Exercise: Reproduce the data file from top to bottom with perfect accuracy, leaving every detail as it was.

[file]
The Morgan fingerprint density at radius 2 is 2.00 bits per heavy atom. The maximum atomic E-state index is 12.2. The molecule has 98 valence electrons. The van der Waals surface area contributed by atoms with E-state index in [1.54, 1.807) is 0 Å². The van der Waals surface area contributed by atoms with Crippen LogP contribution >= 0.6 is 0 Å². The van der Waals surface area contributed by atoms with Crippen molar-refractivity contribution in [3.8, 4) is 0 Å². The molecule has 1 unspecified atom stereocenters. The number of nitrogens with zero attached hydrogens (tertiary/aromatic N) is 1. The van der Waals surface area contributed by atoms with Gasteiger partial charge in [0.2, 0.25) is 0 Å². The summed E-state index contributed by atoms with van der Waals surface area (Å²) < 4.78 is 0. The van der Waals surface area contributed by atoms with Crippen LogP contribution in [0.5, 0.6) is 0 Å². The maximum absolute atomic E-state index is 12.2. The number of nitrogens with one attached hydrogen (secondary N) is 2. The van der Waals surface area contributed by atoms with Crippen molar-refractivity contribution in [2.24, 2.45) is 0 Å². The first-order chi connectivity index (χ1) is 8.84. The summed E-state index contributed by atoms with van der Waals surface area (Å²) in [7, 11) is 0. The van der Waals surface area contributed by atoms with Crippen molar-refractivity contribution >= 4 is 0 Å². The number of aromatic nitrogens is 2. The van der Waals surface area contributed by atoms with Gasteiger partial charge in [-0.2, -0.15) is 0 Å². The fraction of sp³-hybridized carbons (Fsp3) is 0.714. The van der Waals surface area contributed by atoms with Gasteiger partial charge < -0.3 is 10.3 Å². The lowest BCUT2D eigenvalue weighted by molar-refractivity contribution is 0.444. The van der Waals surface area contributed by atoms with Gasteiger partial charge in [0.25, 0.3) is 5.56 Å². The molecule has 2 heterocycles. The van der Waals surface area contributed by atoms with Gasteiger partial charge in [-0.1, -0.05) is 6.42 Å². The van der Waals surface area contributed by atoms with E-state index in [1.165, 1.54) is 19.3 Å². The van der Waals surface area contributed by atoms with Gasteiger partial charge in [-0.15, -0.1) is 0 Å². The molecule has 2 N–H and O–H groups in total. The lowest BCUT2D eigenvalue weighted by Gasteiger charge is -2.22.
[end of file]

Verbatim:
The Morgan fingerprint density at radius 2 is 2.00 bits per heavy atom. The maximum atomic E-state index is 12.2. The molecule has 98 valence electrons. The van der Waals surface area contributed by atoms with E-state index in [1.54, 1.807) is 0 Å². The van der Waals surface area contributed by atoms with Crippen LogP contribution >= 0.6 is 0 Å². The van der Waals surface area contributed by atoms with Crippen molar-refractivity contribution in [3.8, 4) is 0 Å². The molecule has 1 unspecified atom stereocenters. The number of nitrogens with zero attached hydrogens (tertiary/aromatic N) is 1. The van der Waals surface area contributed by atoms with Gasteiger partial charge in [0.2, 0.25) is 0 Å². The summed E-state index contributed by atoms with van der Waals surface area (Å²) < 4.78 is 0. The van der Waals surface area contributed by atoms with Crippen LogP contribution in [0.5, 0.6) is 0 Å². The maximum absolute atomic E-state index is 12.2. The number of nitrogens with one attached hydrogen (secondary N) is 2. The van der Waals surface area contributed by atoms with Crippen molar-refractivity contribution in [2.24, 2.45) is 0 Å². The first-order chi connectivity index (χ1) is 8.84. The summed E-state index contributed by atoms with van der Waals surface area (Å²) in [7, 11) is 0. The van der Waals surface area contributed by atoms with Crippen molar-refractivity contribution >= 4 is 0 Å². The number of aromatic nitrogens is 2. The van der Waals surface area contributed by atoms with Gasteiger partial charge in [-0.2, -0.15) is 0 Å². The fraction of sp³-hybridized carbons (Fsp3) is 0.714. The van der Waals surface area contributed by atoms with Gasteiger partial charge < -0.3 is 10.3 Å². The lowest BCUT2D eigenvalue weighted by molar-refractivity contribution is 0.444. The van der Waals surface area contributed by atoms with Gasteiger partial charge in [0.25, 0.3) is 5.56 Å². The molecule has 2 heterocycles. The van der Waals surface area contributed by atoms with Gasteiger partial charge in [-0.1, -0.05) is 6.42 Å². The van der Waals surface area contributed by atoms with E-state index in [1.165, 1.54) is 19.3 Å². The van der Waals surface area contributed by atoms with Gasteiger partial charge in [-0.15, -0.1) is 0 Å². The molecule has 2 N–H and O–H groups in total. The lowest BCUT2D eigenvalue weighted by Gasteiger charge is -2.22.